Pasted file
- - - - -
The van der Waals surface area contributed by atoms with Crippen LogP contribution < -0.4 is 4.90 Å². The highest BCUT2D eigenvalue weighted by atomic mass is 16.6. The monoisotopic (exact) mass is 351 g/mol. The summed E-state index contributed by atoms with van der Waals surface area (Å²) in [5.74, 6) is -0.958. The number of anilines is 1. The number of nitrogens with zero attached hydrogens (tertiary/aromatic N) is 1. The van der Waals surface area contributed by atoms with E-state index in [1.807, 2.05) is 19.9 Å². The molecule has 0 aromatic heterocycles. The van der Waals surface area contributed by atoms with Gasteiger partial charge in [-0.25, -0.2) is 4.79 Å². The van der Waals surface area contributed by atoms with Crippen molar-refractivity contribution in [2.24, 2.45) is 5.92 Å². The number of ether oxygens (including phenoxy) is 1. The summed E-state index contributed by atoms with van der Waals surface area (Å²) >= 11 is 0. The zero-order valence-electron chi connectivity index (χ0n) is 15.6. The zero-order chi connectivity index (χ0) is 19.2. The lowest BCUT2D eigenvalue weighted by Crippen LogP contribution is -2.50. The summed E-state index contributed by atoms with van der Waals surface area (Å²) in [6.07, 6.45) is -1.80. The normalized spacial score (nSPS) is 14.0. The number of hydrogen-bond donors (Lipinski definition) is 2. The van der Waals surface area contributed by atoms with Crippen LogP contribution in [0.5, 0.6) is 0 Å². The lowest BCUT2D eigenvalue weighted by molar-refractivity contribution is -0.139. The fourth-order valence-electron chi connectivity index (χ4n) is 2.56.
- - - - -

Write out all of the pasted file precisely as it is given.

The van der Waals surface area contributed by atoms with Crippen LogP contribution < -0.4 is 4.90 Å². The highest BCUT2D eigenvalue weighted by atomic mass is 16.6. The monoisotopic (exact) mass is 351 g/mol. The summed E-state index contributed by atoms with van der Waals surface area (Å²) in [5.74, 6) is -0.958. The number of anilines is 1. The number of nitrogens with zero attached hydrogens (tertiary/aromatic N) is 1. The van der Waals surface area contributed by atoms with E-state index in [1.807, 2.05) is 19.9 Å². The molecule has 0 aromatic heterocycles. The van der Waals surface area contributed by atoms with Gasteiger partial charge in [-0.25, -0.2) is 4.79 Å². The van der Waals surface area contributed by atoms with Crippen molar-refractivity contribution in [2.24, 2.45) is 5.92 Å². The number of ether oxygens (including phenoxy) is 1. The summed E-state index contributed by atoms with van der Waals surface area (Å²) >= 11 is 0. The zero-order valence-electron chi connectivity index (χ0n) is 15.6. The zero-order chi connectivity index (χ0) is 19.2. The lowest BCUT2D eigenvalue weighted by Crippen LogP contribution is -2.50. The summed E-state index contributed by atoms with van der Waals surface area (Å²) in [6.07, 6.45) is -1.80. The normalized spacial score (nSPS) is 14.0. The number of hydrogen-bond donors (Lipinski definition) is 2. The van der Waals surface area contributed by atoms with Crippen LogP contribution in [0.5, 0.6) is 0 Å². The lowest BCUT2D eigenvalue weighted by molar-refractivity contribution is -0.139. The fourth-order valence-electron chi connectivity index (χ4n) is 2.56.